Less common methods for females are the numerous barrier methods like the diaphragm or the cervical cap.
The diaphragm is a dome-shaped contraceptive device that is placed within the vagina and can be used with a spermicide to increase effectiveness. Dr. Dupuch said many women opt not to use it because it can be messy and has to be deliberate. Much like a condom for men, the woman must stop what she is doing and put the diaphragm into the vagina prior to sex. And after intercourse, she has to be certain to leave the device in for six hours before removing it.
"This method while very effective tends to be a mood killer -- and because the device can be used again there is a higher risk for vaginal infection," she said.
A cervical cap which is a similar device that sits over the top of the cervix is also another option but not as common today either.
Female condoms which are fitted to the shape of the vagina and have two rings on both ends to keep them in place are also not well liked, said the doctor, due to their being awkward and sometimes cumbersome to insert correctly.
Similarly, the sponge, another device that needs to be inserted in the vagina prior to intercourse, she said, has also lost popularity mostly due to how messy it can be since it has to be saturated with spermicide to be fully effective.
"There are lots of things women can choose from, but many of these barrier-type methods are not that popular because they are really old-fashioned, inconvenient or messy for the most part. But for some women who don't want to go through surgery, insert anything for a long length of time in their uterus or take oral contraceptives, these methods are good," she said.
"Oral contraceptives are likely to be the most common form of contraception in use currently. There are two types -- the first uses both estrogen and progesterone. It has to be taken every day for 21 days and then there is a seven-day period where a female doesn't take any pills or uses a placebo pill. During this time, she should get a period and if she takes the pill correctly everyday she has a 99 percent chance of not getting pregnant," said the gynecologist.
While the major downside to oral contraceptive is remembering to take the pill daily, its benefits tend to outweigh that fact. Taking the pill can improve skin, regulate menstruation in people with irregular periods, cause lighter and less painful periods and help with premenstrual syndrome (PMS). It also can prevent ovarian cysts and in the long run may protect a female from ovarian cancer.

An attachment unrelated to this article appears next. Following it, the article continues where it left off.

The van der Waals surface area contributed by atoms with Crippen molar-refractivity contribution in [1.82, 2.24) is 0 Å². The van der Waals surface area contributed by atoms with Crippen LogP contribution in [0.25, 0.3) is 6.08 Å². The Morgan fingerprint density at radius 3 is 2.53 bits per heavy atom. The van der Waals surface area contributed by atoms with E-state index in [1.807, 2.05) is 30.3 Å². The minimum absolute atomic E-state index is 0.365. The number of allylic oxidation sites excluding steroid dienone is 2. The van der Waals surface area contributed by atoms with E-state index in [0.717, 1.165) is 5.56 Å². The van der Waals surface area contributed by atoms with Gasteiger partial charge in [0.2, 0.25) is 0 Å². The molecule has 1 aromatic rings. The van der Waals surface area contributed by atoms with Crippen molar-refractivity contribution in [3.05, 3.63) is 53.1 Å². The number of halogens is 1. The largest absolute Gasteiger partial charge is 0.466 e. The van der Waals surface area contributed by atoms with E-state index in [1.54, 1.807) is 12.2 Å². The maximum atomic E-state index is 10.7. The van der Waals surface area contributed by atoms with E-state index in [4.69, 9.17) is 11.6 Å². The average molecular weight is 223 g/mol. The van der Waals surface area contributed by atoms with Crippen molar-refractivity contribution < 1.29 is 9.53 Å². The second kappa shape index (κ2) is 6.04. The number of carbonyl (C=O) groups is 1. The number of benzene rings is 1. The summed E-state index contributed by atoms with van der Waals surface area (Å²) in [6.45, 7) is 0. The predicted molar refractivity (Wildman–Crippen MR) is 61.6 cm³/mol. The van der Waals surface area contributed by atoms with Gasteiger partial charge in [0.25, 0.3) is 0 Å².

"Although many people may be concerned that taking the pill over a long period of time can cause breast cancer, this is not so. Taking the pill can slightly increase one's risk for breast cancer, but this possibility is slight. If a healthy woman, without other risk factors for breast cancer such as strong family history, takes the oral contraceptive pill, her risk of getting breast cancer is only slightly increased and is proportional to the length of time she takes it. After stopping the pill, her risk reduces over the next 10 years back to normal," she said.
According to the doctor, some breast cancers grow under the influence of estrogen, and people with a family history of that kind of cancer would be advised not to use that form of contraception. If breast cancer develops among those women, it is usually detected early, since it is recommended that they do regular breast exams and are monitored by their physicians every few months. She said that their recovery is usually better since studies show that the cancer is normally localized to the breast and responsive to regular chemotherapy treatments, she said.
Dr. Dupuch said it is for this reason that women on birth control pills are closely monitored and a thorough family history is done so the right kind of contraceptive pill can be recommended.
Another disadvantage to this type of contraception is that it can cause nausea, weight gain, breakthrough bleeding and headaches. It can also increase the risk of deep vein thrombosis (DVT) or stroke from five per 100,000 for the average woman not on contraceptive pills to 15 to 25 per 100,000 women a year. The chances for this happening increase even more if the woman is over 35, a smoker, obese or has a family history of the condition.